COS 134-8
Topological structure of behaviorally-mediated indirect effects: consequences for large food webs

Friday, August 15, 2014: 10:30 AM
Regency Blrm D, Hyatt Regency Hotel
Antonio J. Golubski, Ecology, Evolution, & Organismal Biology, Kennesaw State University, Kennesaw, GA
Erik E. Westlund, Mathematics and Statistics, Kennesaw State University
Stefano Allesina, Ecology & Evolution, University of Chicago, Chicago, IL
Mercedes Pascual, Ecology and Evolutionary Biology, University of Michigan,Howard Hughes Medical Institute, Santa Fe Institute, Ann Arbor, MI

Adaptive behaviors are widely recognized as ubiquitous in ecological communities.  However, our understanding of how specific behaviors affect the stability of large ecological networks remains poor.  Recent work analyzing randomly-generated community matrices has shown that community stability may be determined in part by the relative frequencies of different classes of pairwise direct effects (namely mutualism, competition, and predation).  We adopt this approach to explore the local stability consequences of three different adaptive behaviors: diet choice, predator-specific defenses, and adaptive adjustment of general foraging effort by species on the second trophic level.  We determine the locations and signs of additional community matrix entries consistent with each behavior.  These are added separately to randomly-generated community matrices consistent with food webs without adaptive behavior, and the eigenvalues of each replicate matrix are compared to determine how each behavior affects community stability.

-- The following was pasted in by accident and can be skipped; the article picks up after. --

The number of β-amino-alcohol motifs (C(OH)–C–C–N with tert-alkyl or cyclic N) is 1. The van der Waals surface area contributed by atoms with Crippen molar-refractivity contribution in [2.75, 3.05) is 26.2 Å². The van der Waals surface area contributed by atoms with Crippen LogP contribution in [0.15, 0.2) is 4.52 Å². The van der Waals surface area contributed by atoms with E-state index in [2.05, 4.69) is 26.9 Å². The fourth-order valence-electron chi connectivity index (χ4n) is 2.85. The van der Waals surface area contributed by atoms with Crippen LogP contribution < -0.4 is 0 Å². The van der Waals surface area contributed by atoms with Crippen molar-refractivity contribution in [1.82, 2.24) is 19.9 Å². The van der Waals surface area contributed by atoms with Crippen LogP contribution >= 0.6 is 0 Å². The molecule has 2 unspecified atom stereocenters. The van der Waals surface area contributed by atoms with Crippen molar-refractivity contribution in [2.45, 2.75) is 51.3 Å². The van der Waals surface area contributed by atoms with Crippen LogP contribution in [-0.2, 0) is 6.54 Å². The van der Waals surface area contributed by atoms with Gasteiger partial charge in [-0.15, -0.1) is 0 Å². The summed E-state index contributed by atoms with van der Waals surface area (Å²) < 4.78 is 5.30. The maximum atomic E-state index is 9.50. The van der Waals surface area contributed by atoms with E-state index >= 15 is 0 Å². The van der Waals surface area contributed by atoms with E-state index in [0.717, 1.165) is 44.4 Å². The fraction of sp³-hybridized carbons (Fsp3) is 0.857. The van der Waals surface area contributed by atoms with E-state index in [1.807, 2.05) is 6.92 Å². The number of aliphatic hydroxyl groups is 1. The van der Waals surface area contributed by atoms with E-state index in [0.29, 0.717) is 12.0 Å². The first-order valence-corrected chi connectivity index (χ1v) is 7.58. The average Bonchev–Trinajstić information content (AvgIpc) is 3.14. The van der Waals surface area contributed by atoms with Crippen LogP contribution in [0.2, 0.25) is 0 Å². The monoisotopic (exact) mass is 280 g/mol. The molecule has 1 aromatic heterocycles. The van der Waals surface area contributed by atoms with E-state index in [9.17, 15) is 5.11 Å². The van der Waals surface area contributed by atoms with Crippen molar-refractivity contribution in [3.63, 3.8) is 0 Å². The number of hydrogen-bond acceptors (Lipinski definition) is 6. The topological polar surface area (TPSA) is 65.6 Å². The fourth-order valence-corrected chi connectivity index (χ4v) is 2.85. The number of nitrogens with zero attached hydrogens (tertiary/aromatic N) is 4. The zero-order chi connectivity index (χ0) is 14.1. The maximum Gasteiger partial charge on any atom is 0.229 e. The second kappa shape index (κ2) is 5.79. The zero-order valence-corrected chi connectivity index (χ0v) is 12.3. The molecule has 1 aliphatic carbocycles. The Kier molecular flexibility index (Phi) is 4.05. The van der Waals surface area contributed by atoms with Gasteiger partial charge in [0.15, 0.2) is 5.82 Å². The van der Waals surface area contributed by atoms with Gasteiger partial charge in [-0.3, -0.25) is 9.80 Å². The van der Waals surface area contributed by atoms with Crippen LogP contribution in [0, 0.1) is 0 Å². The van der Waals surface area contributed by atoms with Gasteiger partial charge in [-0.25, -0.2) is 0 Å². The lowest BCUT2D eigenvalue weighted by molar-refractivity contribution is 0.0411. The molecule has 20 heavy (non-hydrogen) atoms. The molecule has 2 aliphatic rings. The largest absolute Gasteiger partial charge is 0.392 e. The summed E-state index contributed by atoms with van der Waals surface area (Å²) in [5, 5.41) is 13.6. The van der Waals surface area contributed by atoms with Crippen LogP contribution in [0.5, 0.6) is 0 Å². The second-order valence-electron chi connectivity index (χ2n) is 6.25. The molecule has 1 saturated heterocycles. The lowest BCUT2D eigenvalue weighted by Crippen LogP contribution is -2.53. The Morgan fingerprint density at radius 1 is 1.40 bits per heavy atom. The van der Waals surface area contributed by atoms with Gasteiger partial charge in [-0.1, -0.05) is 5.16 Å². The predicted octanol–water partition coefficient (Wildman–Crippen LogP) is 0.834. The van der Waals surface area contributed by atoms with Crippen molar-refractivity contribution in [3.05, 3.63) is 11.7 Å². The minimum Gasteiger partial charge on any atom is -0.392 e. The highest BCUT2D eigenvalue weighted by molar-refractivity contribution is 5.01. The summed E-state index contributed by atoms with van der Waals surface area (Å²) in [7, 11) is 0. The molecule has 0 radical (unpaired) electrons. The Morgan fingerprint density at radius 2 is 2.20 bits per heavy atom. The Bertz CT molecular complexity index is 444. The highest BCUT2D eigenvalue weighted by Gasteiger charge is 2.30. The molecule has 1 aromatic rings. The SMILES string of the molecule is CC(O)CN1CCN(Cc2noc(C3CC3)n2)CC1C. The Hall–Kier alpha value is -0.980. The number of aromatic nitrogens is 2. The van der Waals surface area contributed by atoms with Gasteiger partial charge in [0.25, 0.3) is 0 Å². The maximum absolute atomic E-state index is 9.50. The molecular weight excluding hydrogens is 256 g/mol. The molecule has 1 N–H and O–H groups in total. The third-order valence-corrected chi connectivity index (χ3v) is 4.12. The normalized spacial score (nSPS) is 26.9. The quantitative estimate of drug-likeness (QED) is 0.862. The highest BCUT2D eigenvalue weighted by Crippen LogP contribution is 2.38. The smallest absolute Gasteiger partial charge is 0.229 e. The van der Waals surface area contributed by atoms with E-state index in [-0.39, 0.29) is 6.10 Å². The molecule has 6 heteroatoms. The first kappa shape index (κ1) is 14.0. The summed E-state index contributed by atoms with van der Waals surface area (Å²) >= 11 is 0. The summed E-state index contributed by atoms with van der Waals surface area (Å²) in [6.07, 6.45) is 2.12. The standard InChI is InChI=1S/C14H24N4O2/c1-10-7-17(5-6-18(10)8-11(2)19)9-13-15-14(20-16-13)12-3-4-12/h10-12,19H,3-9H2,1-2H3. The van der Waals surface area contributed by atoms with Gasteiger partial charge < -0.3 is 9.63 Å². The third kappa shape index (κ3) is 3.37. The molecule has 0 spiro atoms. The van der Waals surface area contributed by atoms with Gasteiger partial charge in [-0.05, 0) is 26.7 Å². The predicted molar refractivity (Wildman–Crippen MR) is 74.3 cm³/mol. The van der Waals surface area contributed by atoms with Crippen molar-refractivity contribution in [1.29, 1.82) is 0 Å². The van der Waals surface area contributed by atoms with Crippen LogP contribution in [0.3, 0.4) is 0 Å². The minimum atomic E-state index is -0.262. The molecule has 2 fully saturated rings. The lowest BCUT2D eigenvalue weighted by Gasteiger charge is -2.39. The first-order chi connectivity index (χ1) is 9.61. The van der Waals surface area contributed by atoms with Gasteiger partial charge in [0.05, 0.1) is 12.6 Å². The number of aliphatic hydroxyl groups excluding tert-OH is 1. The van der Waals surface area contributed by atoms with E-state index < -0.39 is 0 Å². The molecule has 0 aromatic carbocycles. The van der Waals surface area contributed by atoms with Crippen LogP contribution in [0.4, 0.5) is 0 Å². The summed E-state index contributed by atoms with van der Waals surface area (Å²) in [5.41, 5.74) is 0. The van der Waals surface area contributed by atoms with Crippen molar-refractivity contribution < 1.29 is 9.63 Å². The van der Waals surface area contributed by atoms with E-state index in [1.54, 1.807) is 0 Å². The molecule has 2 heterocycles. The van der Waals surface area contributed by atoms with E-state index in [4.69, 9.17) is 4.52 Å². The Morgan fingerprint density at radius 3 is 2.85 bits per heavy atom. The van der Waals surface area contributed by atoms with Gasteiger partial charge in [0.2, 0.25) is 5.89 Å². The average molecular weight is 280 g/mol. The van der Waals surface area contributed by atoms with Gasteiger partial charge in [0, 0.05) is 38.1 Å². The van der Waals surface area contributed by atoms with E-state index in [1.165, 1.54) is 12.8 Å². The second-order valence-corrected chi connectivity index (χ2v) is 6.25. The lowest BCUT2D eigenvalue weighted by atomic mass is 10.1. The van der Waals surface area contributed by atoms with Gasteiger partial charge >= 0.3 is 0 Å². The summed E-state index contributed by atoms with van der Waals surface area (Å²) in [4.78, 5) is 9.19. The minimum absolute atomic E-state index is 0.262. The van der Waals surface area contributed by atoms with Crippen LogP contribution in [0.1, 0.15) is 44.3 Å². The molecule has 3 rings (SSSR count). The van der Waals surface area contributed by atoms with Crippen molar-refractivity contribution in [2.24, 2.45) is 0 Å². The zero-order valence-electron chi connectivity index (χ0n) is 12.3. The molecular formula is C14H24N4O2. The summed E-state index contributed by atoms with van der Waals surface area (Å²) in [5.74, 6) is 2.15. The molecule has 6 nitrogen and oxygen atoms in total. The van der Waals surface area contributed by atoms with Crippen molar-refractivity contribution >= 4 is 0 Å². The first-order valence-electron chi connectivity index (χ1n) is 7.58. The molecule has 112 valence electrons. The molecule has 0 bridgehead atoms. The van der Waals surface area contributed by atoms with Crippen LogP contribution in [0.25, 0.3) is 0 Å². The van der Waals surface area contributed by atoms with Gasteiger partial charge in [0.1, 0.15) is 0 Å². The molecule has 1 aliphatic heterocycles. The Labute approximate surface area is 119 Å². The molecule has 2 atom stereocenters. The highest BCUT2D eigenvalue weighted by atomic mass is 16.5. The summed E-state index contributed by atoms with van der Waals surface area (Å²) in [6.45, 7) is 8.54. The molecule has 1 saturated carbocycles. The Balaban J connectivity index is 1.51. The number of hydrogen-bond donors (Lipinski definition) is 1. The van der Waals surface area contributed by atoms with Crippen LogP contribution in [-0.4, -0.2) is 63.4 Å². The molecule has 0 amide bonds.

Diet choice and predator-specific defenses each imply the addition of pairwise positive:positive interactions (between species which share at least one predator in the former case, or species which share at least one prey in the latter).  Both of these inclusions had negative effects on community stability (i.e. they increased the real parts of the leading eigenvalues of the community matrix).  This is consistent with prior findings that mutualistic interactions tended to be destabilizing.  Specific defenses were less destabilizing than diet choice, and these results held if the behaviors were only displayed by species on the second trophic level.  Adaptive adjustment of general foraging effort implies negative:negative interactions between species which share an adaptive forager as either a prey item or a predator, and negative:positive interactions between a species which preys upon an adaptive forager and one upon which that adaptive forager preys.  Inclusion of these terms increased community stability.  Our findings emphasize the importance of adaptive behavior to the stability of food webs and extend fruitful community matrix analyses previously applied to networks with direct interactions only.  This approach complements work which simulates systems' dynamics by highlighting the potential significance of topological patterns in behaviorally-mediated indirect interactions.